Grace Shaphan found confidence in the kitchen. The 20-year old, who just graduated high school, lives at Baba Nyumbani as part of Amos and Milkah Tanui’s family. As a young girl, Grace was shy – but standing in the kitchen on a sunny June day, clad in her colorfully patterned apron and white chef’s hat, that shyness is long-gone.

Grace learned to cook at Baba Nyumbani, and her favorite food to prepare is an everyday staple: chapati. Chapati finds its home in the family of unleavened breads, among the likes of Indian roti or naan. It’s common in East African cuisines, eaten as a light breakfast with tea or alongside stews – Grace’s preferred way (chicken stew, in particular).

Chapati may be a common food – and a Baba Nyumbani favorite – but Grace’s preparation of the bread is well-known.

“She’s one of the girls at Baba Nyumbani known for making the best soft chapatis,” Dorice, a program coordinator in Kenya, says of Grace.

Grace’s chapati cooks quickly on the hot, sizzling cooking surface!

Watching Grace prepare the flatbread, it’s clear she’s got the recipe down – the measures and movements are from her heart. “Five cups of flour,” she says as she pours all-purpose flour from its bag into a bowl. Grace uses her fingers to gently combine the flour with the sugar and salt – two and one spoonfuls, respectively – before pouring in enough warm water to make a shaggy dough.

She kneads the dough before cutting it into smaller pieces to roll out and shape for pan-frying. Grace rolls the dough pieces out into thin rounds, flipping them multiple times until the dough is thin and ready for cooking. She heats up a round metal cooking surface, and once it’s hot, pours a spoonful of oil into the pan and lays the chapati into the sizzling pan. The heats causes the dough to rise and fall almost immediately, and Grace sprinkles a bit more oil around the sides before flipping it to reveal a toasty and browned side.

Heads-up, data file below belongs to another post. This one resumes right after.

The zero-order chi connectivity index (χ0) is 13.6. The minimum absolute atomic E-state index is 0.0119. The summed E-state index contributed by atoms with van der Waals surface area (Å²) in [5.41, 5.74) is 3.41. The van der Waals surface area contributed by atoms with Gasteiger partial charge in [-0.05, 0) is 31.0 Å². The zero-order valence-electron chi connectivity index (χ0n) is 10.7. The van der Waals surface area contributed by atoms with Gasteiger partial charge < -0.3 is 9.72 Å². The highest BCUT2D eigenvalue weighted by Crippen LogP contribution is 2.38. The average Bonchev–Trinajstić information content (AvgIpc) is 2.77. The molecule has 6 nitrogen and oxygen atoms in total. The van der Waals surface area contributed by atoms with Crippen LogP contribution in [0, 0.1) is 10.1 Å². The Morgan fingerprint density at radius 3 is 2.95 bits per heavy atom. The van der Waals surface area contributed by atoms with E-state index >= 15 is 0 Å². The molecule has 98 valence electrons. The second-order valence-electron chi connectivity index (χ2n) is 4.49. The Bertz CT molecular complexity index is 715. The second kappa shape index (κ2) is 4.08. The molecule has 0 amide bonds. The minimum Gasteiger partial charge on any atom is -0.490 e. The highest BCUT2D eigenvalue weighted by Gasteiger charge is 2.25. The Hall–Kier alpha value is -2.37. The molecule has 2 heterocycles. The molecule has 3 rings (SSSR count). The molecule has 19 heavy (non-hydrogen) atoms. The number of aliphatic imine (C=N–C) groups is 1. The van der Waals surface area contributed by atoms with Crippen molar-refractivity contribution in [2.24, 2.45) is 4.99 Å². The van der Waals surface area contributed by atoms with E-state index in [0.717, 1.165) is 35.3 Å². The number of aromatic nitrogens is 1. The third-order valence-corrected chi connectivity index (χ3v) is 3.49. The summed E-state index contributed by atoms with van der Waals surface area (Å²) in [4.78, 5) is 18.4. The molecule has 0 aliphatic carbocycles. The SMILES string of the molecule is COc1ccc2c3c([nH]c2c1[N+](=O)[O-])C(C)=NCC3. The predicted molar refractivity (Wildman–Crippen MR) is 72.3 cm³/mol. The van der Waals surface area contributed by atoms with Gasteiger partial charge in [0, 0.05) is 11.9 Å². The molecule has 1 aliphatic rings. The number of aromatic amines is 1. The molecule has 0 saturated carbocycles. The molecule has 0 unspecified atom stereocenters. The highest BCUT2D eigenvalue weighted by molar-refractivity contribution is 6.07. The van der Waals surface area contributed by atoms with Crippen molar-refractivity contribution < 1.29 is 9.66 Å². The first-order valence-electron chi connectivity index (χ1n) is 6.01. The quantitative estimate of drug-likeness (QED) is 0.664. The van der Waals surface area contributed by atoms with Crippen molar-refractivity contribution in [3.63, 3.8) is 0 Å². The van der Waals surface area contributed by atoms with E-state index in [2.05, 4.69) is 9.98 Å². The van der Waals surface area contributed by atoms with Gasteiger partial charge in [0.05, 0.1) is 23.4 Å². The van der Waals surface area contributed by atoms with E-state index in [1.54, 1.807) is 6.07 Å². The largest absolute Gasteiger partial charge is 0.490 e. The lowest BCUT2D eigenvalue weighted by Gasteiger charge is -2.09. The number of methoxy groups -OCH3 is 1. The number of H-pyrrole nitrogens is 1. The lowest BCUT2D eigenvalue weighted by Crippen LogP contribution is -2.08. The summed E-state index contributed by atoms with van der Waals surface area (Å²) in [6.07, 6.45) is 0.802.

Grace’s chapati are light, soft, and the perfect snack or vehicle to consume stews – but her future outside the kitchen is looking just as bright. Following her high school graduation, she’s planning to attend college to pursue Early Childhood Education.



  1. 5 cups flour
  2. 2 spoonfuls sugar
  3. 1 spoonful salt
  4. warm water

Mix the flour, sugar and salt together in a bowl.

Pour warm water into the dry ingredients and mix until a shaggy dough forms.

Let the dough rest, and divide it into several pieces, rolling each one out into a round and slicing it into four strips.

Roll each of these strip up into a ball, and then roll each one out into a thin round. 

Set a pan over high heat; when hot, add a spoonful of oil.

Place the rounds into the pan one at a time, flipping when the underside is brown and toasty. Serve hot, alone or with a meal!

Serves 5, two chapati each. Recipe by Grace Shaphan

add warm water until a loose, shaggy dough forms
knead the dough until it forms a smooth, elastic ball
After dividing and rolling out the dough, slice each round in four strips
Roll each strip up into a ball and form it with your hands. Repeat with remaining rounds